The UK’s £7trn asset management industry is frequently failing to deliver to customers and should publish all-in-one fund fees to improve customer understanding, the FCA has said.
The regulator’s interim findings from its Asset Management Market Study, spread across more than 200 pages, have restarted the active versus passive debate and highlighted the difficulties faced by investors in finding value for money.
To remedy this, the regulator outlined plans to “bring together a consistent and coherent framework of interventions, which will increase the transparency of costs so those seeking information can get it.”
One measure is to force managers to quote an all-in fee to make it easier for investors to compare total charges.
Adrian Lowcock, investment director at Architas, said this could have the reverse effect by driving up management fees and argued that investors put more emphasis on performance.
“I don’t agree that investors are always concerned about charges – investors are generally concerned about getting a good return.”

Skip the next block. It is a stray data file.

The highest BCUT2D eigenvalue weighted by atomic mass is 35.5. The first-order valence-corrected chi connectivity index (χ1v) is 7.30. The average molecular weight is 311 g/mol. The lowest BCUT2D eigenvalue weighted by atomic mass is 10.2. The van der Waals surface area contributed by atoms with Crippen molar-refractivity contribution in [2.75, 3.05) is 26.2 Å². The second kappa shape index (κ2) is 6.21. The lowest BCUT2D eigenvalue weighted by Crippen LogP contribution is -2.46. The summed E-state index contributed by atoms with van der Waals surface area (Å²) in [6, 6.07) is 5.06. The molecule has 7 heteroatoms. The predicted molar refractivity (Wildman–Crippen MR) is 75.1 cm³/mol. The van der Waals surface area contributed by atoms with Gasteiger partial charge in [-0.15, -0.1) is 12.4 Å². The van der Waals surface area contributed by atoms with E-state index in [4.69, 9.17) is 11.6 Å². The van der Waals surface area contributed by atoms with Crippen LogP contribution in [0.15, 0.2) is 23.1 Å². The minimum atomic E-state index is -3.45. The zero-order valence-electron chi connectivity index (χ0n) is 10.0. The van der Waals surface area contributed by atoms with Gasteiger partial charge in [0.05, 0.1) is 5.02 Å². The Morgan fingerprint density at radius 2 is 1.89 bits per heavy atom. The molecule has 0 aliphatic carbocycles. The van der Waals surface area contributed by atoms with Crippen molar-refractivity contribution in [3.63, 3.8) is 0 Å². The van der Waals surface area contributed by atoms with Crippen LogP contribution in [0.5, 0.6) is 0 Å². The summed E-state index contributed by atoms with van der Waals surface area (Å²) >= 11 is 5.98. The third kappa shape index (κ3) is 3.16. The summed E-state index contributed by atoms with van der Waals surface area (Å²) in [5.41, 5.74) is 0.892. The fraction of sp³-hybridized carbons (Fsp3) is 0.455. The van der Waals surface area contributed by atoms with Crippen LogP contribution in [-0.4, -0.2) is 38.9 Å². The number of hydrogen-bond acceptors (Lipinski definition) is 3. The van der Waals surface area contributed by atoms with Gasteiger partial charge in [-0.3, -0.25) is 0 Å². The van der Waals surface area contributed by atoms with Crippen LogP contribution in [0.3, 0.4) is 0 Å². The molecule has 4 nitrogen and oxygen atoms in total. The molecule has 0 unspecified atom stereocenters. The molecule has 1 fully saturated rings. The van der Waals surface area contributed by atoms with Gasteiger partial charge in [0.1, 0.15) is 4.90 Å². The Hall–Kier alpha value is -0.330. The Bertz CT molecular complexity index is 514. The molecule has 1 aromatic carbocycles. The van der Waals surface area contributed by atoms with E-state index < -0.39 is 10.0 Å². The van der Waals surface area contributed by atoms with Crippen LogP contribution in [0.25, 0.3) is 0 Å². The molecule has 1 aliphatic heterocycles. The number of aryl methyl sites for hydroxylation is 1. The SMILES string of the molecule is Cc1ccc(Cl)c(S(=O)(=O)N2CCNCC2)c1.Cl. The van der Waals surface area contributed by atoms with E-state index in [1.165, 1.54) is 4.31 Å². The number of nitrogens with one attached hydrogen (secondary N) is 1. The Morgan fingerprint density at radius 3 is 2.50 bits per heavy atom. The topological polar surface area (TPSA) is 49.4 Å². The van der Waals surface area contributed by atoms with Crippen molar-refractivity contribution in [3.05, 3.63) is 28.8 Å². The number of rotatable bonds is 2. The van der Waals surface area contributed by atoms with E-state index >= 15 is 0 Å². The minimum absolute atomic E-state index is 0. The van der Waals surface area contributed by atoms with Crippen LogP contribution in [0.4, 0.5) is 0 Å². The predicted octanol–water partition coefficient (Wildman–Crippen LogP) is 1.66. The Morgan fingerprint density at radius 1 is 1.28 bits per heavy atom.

But the FCA study found most active managers underperform the market, and said its overall findings “raise a series of concerns about how effectively competition drives value for investors”.
The watchdog has proposed further work on how platforms and advisers contribute to investors achieving value for money. It is considering looking more closely at fund ratings agencies after identifying failings among best-buy lists.
The findings come during a difficult period for active products. Statistics compiled by the Investment Association, contained within the report, identify a clear shift in the popularity of passive funds. Between 2014 and alone, their market share increased from 20.2 per cent to 23 per cent, while active funds’ share fell from 76.4 to 73.7 per cent.
“Passives have become cheaper and more accessible through ETFs [exchange-traded funds], and that trend is continuing at the moment,” said Mr Lowcock. He added that the rises seen in indices such as the FTSE 100 have left some investors questioning how active managers can actually add value.
But he suggested both active and passive should be considered to achieve good returns, noting that recent data may not necessarily indicate long-term investor behaviour.
“These trends come and go but at some point active will reclaim favour,” Mr Lowcock predicted.